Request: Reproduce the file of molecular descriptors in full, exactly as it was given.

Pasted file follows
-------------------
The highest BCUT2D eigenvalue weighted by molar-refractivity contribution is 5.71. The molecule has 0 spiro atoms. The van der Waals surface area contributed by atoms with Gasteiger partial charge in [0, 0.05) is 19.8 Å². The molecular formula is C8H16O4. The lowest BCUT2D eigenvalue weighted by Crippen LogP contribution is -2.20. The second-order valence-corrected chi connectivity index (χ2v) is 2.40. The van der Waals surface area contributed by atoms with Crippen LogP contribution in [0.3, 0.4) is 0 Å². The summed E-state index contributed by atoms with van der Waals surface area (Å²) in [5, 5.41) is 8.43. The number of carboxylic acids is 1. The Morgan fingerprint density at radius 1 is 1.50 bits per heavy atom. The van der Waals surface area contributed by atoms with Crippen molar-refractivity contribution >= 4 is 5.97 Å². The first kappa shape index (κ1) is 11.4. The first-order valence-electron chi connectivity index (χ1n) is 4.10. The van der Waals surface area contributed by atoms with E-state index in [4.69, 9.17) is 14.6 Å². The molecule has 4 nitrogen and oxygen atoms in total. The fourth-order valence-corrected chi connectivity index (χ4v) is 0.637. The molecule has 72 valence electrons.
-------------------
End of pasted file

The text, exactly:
The highest BCUT2D eigenvalue weighted by molar-refractivity contribution is 5.71. The molecule has 0 spiro atoms. The van der Waals surface area contributed by atoms with Gasteiger partial charge in [0, 0.05) is 19.8 Å². The molecular formula is C8H16O4. The lowest BCUT2D eigenvalue weighted by Crippen LogP contribution is -2.20. The second-order valence-corrected chi connectivity index (χ2v) is 2.40. The van der Waals surface area contributed by atoms with Crippen LogP contribution in [0.3, 0.4) is 0 Å². The summed E-state index contributed by atoms with van der Waals surface area (Å²) in [5, 5.41) is 8.43. The number of carboxylic acids is 1. The Morgan fingerprint density at radius 1 is 1.50 bits per heavy atom. The van der Waals surface area contributed by atoms with Crippen molar-refractivity contribution >= 4 is 5.97 Å². The first kappa shape index (κ1) is 11.4. The first-order valence-electron chi connectivity index (χ1n) is 4.10. The van der Waals surface area contributed by atoms with E-state index in [4.69, 9.17) is 14.6 Å². The molecule has 4 nitrogen and oxygen atoms in total. The fourth-order valence-corrected chi connectivity index (χ4v) is 0.637. The molecule has 72 valence electrons.